In 2019 I listened to over 150 albums. Most I enjoyed, and even those I didn’t I found something to enjoy in them. So it was an unenviable task to filter them down to my favourite 30. However, after an enjoyable time re-listening and revisiting many of those albums I was able to compile my list which I post for you here.

30. The Wanting/After The Fire – Cody Jinks

A new star of country music Jinks has created two albums that are the future of Nashville linking traditional themes and lyrics to a rocky southern sound.

29. Lambs & Lions – Chase Rice

Another new name from the Music City, USA, Rice is a Carolina boy who went to Nashville to pursue a dream creating this album of brilliantly emotional songs that tell the stories in a modern but sympathetic way.

28. Renaissance Men – The Wildhearts

Reforming one of the classic Wildheart line ups Ginger and the boys created a proper balls out Geordie heavy rock ‘n’ roll album with Renaissance Man. Great stuff.

27. Stand Tall – Jason Ringenberg

Referencing the massive Sequoia trees of the Californian Mountains Ringenberg wrote this album as he was the songwriter in residence at the National Park. Spending the time reflecting and referencing Jason’s long career this country punk album is a rollicking ride of hillbilly brilliance.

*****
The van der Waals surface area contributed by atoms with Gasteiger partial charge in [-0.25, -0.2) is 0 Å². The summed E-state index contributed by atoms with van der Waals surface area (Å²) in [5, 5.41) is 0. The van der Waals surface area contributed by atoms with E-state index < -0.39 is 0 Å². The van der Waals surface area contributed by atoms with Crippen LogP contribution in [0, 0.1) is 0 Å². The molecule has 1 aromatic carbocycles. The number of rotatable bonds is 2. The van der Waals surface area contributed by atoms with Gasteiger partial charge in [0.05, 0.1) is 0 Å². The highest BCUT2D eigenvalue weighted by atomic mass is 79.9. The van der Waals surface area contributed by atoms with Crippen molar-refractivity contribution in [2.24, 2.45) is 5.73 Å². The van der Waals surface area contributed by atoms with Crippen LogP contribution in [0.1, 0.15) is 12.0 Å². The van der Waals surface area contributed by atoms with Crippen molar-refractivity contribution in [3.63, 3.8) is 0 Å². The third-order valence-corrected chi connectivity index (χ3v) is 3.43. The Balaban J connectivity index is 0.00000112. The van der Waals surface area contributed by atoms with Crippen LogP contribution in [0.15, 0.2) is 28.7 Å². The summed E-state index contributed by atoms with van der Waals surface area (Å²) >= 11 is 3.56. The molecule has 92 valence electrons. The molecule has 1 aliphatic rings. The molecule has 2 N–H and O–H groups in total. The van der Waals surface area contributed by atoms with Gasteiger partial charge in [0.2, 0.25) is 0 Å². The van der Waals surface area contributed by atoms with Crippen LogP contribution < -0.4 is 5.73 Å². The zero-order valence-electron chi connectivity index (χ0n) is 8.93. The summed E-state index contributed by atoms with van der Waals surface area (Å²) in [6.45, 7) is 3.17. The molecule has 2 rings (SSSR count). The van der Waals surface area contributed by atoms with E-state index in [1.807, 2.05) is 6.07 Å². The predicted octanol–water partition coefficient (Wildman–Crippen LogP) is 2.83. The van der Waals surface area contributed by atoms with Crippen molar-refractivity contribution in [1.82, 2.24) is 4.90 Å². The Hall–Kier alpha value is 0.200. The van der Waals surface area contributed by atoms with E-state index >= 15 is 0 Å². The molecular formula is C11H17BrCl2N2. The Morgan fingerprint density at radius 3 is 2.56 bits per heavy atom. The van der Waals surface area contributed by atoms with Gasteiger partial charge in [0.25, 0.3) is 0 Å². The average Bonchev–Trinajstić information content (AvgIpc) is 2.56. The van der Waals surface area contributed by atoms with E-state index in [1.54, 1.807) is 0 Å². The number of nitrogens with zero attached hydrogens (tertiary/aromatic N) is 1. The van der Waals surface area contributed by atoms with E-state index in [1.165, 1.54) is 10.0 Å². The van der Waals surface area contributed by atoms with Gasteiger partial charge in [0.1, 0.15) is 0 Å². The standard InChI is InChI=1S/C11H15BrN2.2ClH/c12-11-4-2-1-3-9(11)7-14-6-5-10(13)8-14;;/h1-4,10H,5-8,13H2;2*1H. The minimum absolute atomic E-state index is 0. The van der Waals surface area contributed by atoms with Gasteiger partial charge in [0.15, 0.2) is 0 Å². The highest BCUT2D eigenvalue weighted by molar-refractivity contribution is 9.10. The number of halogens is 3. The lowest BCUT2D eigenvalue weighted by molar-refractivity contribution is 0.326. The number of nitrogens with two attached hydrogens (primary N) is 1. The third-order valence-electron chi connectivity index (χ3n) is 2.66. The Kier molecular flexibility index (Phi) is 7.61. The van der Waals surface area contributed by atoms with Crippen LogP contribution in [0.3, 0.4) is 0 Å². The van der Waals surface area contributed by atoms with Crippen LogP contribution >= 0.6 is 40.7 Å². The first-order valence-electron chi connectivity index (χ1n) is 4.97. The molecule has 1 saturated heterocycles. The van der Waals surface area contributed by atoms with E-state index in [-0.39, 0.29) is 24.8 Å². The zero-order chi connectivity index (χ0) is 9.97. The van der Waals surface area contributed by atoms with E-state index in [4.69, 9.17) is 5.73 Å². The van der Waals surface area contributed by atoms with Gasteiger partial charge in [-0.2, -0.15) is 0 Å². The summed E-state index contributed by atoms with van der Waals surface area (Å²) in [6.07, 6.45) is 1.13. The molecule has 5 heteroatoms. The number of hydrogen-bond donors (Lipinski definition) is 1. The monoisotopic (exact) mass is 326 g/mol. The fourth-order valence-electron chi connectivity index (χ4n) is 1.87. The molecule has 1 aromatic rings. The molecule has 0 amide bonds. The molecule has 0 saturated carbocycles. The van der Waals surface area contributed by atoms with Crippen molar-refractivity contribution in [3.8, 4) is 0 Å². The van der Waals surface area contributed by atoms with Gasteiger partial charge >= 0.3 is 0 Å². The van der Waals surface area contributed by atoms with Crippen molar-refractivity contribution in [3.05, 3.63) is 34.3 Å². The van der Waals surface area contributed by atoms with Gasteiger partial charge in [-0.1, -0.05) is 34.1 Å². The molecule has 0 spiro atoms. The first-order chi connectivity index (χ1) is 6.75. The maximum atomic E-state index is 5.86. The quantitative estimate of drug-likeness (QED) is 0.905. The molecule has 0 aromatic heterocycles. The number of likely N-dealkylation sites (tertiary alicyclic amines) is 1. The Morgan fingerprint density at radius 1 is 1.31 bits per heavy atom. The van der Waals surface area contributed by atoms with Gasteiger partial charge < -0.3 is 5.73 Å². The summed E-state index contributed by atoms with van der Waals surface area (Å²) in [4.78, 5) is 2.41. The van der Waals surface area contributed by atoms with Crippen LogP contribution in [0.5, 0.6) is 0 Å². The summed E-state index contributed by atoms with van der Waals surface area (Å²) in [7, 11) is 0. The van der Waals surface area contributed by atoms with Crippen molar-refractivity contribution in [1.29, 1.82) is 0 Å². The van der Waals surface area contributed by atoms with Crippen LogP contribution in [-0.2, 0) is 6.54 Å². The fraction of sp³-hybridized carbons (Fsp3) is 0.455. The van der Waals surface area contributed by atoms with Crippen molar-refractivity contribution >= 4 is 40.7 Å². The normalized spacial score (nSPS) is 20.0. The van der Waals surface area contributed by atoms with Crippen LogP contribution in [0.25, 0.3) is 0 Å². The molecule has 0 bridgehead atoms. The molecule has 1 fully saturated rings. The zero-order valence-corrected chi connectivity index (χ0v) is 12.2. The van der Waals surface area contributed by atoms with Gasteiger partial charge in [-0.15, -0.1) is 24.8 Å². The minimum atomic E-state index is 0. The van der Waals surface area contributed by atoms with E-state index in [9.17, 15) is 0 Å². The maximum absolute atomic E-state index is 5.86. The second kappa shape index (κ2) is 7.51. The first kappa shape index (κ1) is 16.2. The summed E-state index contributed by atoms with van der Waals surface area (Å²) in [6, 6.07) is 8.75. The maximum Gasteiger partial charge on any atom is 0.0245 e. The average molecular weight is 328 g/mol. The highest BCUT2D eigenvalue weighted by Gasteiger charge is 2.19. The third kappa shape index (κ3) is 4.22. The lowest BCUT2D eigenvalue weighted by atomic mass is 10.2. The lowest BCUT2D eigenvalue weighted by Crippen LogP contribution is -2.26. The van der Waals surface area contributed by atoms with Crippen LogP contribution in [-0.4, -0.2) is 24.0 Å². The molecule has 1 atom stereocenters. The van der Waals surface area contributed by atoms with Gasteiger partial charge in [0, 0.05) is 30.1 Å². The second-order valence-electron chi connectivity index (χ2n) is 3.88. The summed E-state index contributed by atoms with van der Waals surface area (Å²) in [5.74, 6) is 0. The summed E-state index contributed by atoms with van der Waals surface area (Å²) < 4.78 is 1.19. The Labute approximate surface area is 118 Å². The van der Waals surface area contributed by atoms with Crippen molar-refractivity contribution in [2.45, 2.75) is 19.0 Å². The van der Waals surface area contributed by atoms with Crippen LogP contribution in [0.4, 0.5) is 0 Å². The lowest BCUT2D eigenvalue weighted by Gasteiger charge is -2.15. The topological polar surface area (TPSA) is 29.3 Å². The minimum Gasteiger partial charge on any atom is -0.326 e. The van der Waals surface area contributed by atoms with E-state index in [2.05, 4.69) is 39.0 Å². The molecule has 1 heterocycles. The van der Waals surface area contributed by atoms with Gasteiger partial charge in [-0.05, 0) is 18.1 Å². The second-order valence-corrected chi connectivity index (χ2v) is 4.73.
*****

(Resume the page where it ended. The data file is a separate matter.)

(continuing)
26. The End Of Suffering – Frank Carter And The Rattlesnakes

The limited edition coloured vinyl definitely wins, without doubt, the prize for being the most beautiful release of 2019. The album is, though, a more sublimely reflective release than much Carter has released before but it is no less evocative and vibrant for all that.

25. Guy – Steve Earle

An album of absolute and genuine love by my favourite country artist of songs by one of his favourite and inspirational artists Steve Earle plays awesome tribute to Texan folk singer songwriter legend Guy Clark.

24. Erratic Cinematic – Gerry Cinnamon

One of this years breakthrough artists Gerry Cinnamon has brought his distinctive Scottish voice to an album of quality songs all performed with the innocence of a busker but the professionalism of someone who has worked real hard to get where they are.

23. Hypersonic Missiles – Sam Fender

Another breakthrough artist who has done the hard yards to achieve major success in 2019. And on the strength of this superior album of intelligent electric guitar music it is well deserved.

22. Merrie Land – The Good, The Bad and The Queen

When many of his 90’s contemporaries are content to regurgitate and replicate the music of 30 years, or in case of one particular act longer, Damon Albarn holds more in common with true innovators like David Bowie. With his supergroup The Good, The Bad and the Queen Albarn has tapped into the post-Brexit pervading Little Englandishness to create a broodingly brilliant album of modern folk tunes for the 21st century.